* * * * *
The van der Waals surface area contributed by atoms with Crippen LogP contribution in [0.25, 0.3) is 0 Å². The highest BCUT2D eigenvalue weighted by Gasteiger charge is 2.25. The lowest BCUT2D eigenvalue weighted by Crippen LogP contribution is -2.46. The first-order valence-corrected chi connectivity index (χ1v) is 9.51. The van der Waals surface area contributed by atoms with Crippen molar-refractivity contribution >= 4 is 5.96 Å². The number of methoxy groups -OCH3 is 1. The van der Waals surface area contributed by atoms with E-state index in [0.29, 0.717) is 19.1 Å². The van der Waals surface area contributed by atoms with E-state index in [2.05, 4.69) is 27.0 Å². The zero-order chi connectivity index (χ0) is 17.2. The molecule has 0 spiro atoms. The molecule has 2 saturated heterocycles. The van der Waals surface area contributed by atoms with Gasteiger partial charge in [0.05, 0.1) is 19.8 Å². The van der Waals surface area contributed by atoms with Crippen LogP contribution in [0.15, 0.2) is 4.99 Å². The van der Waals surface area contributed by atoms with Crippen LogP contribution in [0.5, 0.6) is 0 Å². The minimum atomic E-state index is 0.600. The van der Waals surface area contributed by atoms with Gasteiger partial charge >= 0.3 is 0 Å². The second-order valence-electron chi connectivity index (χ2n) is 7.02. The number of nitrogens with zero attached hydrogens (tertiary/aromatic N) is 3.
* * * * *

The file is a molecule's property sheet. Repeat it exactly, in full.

The van der Waals surface area contributed by atoms with Crippen LogP contribution in [0.25, 0.3) is 0 Å². The highest BCUT2D eigenvalue weighted by Gasteiger charge is 2.25. The lowest BCUT2D eigenvalue weighted by Crippen LogP contribution is -2.46. The first-order valence-corrected chi connectivity index (χ1v) is 9.51. The van der Waals surface area contributed by atoms with Crippen molar-refractivity contribution >= 4 is 5.96 Å². The number of methoxy groups -OCH3 is 1. The van der Waals surface area contributed by atoms with E-state index in [0.29, 0.717) is 19.1 Å². The van der Waals surface area contributed by atoms with E-state index in [2.05, 4.69) is 27.0 Å². The zero-order chi connectivity index (χ0) is 17.2. The molecule has 0 spiro atoms. The molecule has 2 saturated heterocycles. The van der Waals surface area contributed by atoms with Gasteiger partial charge in [0.05, 0.1) is 19.8 Å². The van der Waals surface area contributed by atoms with Crippen LogP contribution in [0.15, 0.2) is 4.99 Å². The van der Waals surface area contributed by atoms with Crippen LogP contribution in [0.5, 0.6) is 0 Å². The minimum atomic E-state index is 0.600. The van der Waals surface area contributed by atoms with Gasteiger partial charge >= 0.3 is 0 Å². The second-order valence-electron chi connectivity index (χ2n) is 7.02. The number of nitrogens with zero attached hydrogens (tertiary/aromatic N) is 3.